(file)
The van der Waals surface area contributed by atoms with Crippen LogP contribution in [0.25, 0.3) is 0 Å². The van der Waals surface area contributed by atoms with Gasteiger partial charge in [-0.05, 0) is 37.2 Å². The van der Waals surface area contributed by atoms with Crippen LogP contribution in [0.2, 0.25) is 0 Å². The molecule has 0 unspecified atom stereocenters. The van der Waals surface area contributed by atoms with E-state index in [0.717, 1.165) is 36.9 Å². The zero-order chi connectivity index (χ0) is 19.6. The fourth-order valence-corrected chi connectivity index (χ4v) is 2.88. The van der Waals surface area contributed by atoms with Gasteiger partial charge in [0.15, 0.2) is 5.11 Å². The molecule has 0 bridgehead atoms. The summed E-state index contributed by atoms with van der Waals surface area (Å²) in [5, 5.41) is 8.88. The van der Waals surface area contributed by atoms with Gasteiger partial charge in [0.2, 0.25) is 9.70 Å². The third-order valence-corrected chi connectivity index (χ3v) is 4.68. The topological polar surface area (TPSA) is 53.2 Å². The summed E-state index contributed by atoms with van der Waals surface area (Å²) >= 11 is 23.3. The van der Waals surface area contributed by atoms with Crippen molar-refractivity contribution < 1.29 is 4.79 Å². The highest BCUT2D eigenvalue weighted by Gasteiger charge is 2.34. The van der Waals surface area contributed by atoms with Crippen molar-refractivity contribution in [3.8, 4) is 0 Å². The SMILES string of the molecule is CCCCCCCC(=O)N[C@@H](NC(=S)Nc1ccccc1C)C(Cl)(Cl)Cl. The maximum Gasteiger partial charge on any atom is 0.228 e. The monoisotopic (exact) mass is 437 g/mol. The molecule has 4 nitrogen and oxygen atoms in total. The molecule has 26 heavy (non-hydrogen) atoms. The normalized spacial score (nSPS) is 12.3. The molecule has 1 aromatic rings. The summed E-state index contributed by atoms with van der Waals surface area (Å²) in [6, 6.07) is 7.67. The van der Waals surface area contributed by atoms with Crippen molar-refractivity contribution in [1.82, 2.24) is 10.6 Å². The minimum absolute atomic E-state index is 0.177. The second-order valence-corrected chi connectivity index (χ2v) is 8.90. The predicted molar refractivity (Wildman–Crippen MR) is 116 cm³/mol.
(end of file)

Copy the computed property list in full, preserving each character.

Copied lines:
The van der Waals surface area contributed by atoms with Crippen LogP contribution in [0.25, 0.3) is 0 Å². The van der Waals surface area contributed by atoms with Gasteiger partial charge in [-0.05, 0) is 37.2 Å². The van der Waals surface area contributed by atoms with Crippen LogP contribution in [0.2, 0.25) is 0 Å². The molecule has 0 unspecified atom stereocenters. The van der Waals surface area contributed by atoms with E-state index in [0.717, 1.165) is 36.9 Å². The zero-order chi connectivity index (χ0) is 19.6. The fourth-order valence-corrected chi connectivity index (χ4v) is 2.88. The van der Waals surface area contributed by atoms with Gasteiger partial charge in [0.15, 0.2) is 5.11 Å². The molecule has 0 bridgehead atoms. The summed E-state index contributed by atoms with van der Waals surface area (Å²) in [5, 5.41) is 8.88. The van der Waals surface area contributed by atoms with Gasteiger partial charge in [0.2, 0.25) is 9.70 Å². The third-order valence-corrected chi connectivity index (χ3v) is 4.68. The topological polar surface area (TPSA) is 53.2 Å². The summed E-state index contributed by atoms with van der Waals surface area (Å²) >= 11 is 23.3. The van der Waals surface area contributed by atoms with Crippen molar-refractivity contribution < 1.29 is 4.79 Å². The highest BCUT2D eigenvalue weighted by Gasteiger charge is 2.34. The van der Waals surface area contributed by atoms with Crippen molar-refractivity contribution in [3.8, 4) is 0 Å². The SMILES string of the molecule is CCCCCCCC(=O)N[C@@H](NC(=S)Nc1ccccc1C)C(Cl)(Cl)Cl. The maximum Gasteiger partial charge on any atom is 0.228 e. The monoisotopic (exact) mass is 437 g/mol. The molecule has 4 nitrogen and oxygen atoms in total. The molecule has 26 heavy (non-hydrogen) atoms. The normalized spacial score (nSPS) is 12.3. The molecule has 1 aromatic rings. The summed E-state index contributed by atoms with van der Waals surface area (Å²) in [6, 6.07) is 7.67. The van der Waals surface area contributed by atoms with Crippen molar-refractivity contribution in [1.82, 2.24) is 10.6 Å². The minimum absolute atomic E-state index is 0.177. The second-order valence-corrected chi connectivity index (χ2v) is 8.90. The predicted molar refractivity (Wildman–Crippen MR) is 116 cm³/mol.